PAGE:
India's top court on Friday revoked a ban on women entering a famous Hindu temple following a decades-long legal battle, ruling that patriarchy cannot be allowed to trump faith.
The decision is the latest by the Supreme Court in recent weeks to reflect a more liberal outlook in the largely conservative and traditional society of 1.25 billion people.
Women in India have been intensifying campaigns in recent years to be allowed to enter Hindu temples and other religious sites.
The Ayyappa temple in Sabarimala -- the subject of Friday's ruling and considered one of the holiest for Hindus -- has traditionally barred all women of menstruating age, between 10 and 50.
The temple's rule emanated from the still widely held belief in India that menstruating women are impure. In rural pockets of the country, many women are still made to sleep and eat separately during menstruation.
The custom in the temple in the southern state of Kerala was challenged by a clutch of petitioners who argued that women cannot be denied the constitutional right to worship.
"To treat women as children of a lesser god is to blink at the constitution itself," said Justice D. Y. Chandrachud, part of the five-judge bench that gave a majority verdict on Friday.
Chief Justice of India Dipak Misra said banning the entry of a large section of women was discriminatory and violated their rights.
"Prohibiting women (from entering the temple) violates the right of a woman to worship and practise religion," he said.
- Celibate deity -
While most Hindu temples don't allow women to enter when they are menstruating, the temple, commonly known as Sabarimala, was one of a few that did not allow any woman of menstruating age.
Indu Malhotra, the only woman judge on the bench, dissented with the majority verdict, saying courts must not interfere with issues concerning "deep religious sentiments".
The case made headlines last month when a regional newspaper editor blamed devastating floods in Kerala on women wanting to enter Sabarimala.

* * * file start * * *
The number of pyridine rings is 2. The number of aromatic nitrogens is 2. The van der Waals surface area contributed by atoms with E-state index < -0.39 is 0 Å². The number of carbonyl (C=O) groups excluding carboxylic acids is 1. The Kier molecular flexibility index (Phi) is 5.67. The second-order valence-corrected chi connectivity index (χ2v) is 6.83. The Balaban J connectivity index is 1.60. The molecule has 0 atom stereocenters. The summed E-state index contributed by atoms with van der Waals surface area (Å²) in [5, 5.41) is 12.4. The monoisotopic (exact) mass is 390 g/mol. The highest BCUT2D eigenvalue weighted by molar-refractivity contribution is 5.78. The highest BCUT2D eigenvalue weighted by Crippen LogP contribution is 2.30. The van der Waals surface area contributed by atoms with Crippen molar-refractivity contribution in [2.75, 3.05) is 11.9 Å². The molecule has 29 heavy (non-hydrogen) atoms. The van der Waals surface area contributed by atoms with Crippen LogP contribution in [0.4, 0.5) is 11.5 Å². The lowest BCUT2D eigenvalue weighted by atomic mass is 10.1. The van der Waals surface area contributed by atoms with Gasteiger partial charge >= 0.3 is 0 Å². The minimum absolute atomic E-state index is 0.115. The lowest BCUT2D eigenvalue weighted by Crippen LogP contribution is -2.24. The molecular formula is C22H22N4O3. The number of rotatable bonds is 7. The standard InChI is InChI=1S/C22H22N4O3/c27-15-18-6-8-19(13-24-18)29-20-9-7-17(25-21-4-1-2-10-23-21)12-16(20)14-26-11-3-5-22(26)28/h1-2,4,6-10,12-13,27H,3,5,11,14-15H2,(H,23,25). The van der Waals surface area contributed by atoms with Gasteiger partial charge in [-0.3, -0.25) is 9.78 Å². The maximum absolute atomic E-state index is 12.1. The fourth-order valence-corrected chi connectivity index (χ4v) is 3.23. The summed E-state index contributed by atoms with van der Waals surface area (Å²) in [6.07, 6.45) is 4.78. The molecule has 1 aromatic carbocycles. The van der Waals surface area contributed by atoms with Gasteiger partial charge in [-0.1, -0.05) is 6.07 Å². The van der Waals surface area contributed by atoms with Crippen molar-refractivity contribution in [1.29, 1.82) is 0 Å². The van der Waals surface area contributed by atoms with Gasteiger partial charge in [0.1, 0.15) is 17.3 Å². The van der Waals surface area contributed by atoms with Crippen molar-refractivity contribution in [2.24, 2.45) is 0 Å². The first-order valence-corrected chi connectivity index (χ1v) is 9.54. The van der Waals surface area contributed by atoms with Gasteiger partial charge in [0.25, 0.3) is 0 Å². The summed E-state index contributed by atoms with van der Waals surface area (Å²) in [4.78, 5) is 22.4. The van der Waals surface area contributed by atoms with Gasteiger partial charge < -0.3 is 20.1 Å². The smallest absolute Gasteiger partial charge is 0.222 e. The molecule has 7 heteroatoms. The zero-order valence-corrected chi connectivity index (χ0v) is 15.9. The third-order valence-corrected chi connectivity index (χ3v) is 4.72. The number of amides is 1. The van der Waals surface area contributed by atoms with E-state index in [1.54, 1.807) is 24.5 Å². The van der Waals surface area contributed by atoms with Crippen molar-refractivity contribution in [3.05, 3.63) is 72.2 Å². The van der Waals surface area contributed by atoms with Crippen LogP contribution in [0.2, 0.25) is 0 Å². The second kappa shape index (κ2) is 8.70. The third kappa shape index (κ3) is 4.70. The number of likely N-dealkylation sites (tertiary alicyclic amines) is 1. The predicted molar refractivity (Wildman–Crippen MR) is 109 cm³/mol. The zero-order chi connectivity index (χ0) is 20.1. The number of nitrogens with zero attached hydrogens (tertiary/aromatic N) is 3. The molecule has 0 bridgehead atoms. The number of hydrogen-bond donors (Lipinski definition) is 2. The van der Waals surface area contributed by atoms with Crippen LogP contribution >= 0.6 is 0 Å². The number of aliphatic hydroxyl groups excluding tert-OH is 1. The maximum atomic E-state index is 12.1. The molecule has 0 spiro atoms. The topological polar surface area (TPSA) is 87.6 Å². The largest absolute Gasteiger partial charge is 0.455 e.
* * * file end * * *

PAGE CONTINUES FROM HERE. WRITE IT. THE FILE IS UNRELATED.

Millions of devotees visit the temple every year to seek the blessings of Lord Ayyappa, the presiding deity who is believed to be celibate.
According to the temple website, pilgrims have to observe celibacy for 41 days before entering the shrine. Some worshippers take an arduous forest route to reach the hilltop temple, located some 1,200 metres (4,000 feet) above sea level.
Friday's verdict was welcomed by India's Women and Child Development minister Maneka Gandhi and other prominent women's rights activists.
"It opens up the way forward for Hinduism to become even more inclusive and not a property of one caste or one sex," Gandhi said.
In 2016, hundreds of women campaigned in Maharashtra state to successfully end a ban on women entering the Shani Shingnapur temple.
Women were also prevented from entering Mumbai's Haji Ali Dargah mausoleum until the high court scrapped the rule in 2016.
Rahul Easwar, one of the main activists who backed the Sabarimala ban, said he would appeal to the Supreme Court for a review before the temple reopens next month. The revered shrine only opens for certain auspicious days each year.
"We will go ahead with the fight as it (the verdict) affects the very core and belief of temple systems," Easwar told reporters.
"Deities have certain rights and their rights should be protected," he said.
Earlier this month the Supreme Court scrapped a ban on gay sex dating back to 1861, and on Thursday it said adultery would cease to be a crime.